Mr Campbell Bannerman will be welcomed into the Conservative Party with a great fanfare of course. He will be used by David Cameron for publicity, and then ruthlessly abandoned as a “nutty right winger” once the cameras are gone. He deserves our sympathy for that.

It would be churlish not to thank Mr Campbell Bannerman for the work he has done for UKIP. As part of the UKIP team, he played a part in the party’s recent successes, like beating the Tories and the Liberal Democrats in the Barnsley Central by-election and doubling the vote in the district council elections.

Of course he will be missed, but no person is indispensible. Our good showing in the local elections was a significant step forward for UKIP. We should now be working hard on the ground to build on that with even more members, more activists and more visibility at a local level, until the next set of local elections come around. I am confident that when they do, we will make further progress.

I have been involved in politics for a very long time. One thing that I have learned is that the truth always comes out eventually. The EU is in retreat, with the Schengen Agreement effectively being abandoned and with the position of the Euro looking more desperate by the day. The Coalition government is putting up taxes but failing to cut spending, and the deficit will therefore not be sorted out. The Tories’ position is likely to become very difficult indeed.

UKIP should take heart. We are big enough and strong enough to take Mr Campbell Bannerman’s departure in our stride.

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Congratulations to the Finns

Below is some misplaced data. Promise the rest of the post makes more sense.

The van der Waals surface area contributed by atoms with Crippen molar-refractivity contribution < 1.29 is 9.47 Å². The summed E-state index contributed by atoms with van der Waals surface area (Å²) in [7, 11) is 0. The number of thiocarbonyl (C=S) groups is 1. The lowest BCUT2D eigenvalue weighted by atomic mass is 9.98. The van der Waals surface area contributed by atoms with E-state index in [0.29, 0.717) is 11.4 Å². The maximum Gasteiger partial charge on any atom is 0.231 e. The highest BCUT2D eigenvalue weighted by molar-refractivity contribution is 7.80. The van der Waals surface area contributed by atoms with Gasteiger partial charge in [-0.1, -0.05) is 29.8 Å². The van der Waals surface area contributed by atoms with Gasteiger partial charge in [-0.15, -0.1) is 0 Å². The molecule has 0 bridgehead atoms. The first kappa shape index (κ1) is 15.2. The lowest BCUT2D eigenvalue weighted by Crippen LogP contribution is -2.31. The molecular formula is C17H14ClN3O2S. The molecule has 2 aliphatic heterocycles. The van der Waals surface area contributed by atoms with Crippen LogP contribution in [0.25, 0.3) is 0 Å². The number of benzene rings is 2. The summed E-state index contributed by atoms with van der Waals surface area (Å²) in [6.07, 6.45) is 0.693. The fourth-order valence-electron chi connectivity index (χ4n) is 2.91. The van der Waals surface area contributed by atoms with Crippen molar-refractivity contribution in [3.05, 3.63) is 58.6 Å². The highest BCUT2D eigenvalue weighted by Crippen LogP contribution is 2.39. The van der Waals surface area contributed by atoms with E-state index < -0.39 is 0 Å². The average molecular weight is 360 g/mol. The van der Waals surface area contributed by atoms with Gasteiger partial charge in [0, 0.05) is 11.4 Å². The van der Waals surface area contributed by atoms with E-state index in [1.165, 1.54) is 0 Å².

Chairman of the True Finns party Timo Soini at...
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Timo Soini, Leader of the True Finns Party

Congratulations to the True Finns party, which has just made big gains in Finland’s general election.

The True Finns are partners of UKIP in the Europe of Freedom and Democracy Group in the European Parliament. Like UKIP, they believe in withdrawal from the EU and responsible nationalism.

In Finland’s general election, they quadrupled their share of the vote to 19%, and they will have 39 of the 200 seats in the new Finnish parliament.

A taste of things to come in Britain, perhaps?

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Look Out Cameron, the Kippers are Coming!

UKIP party logo
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Time for Change!

Nominations have just closed for the English local elections on 5th May.

The campaigning by the major parties has begun in its normal predictable way. The electorate will be hanging on their every word (yeah, right) as they struggle to find a tiny difference between them.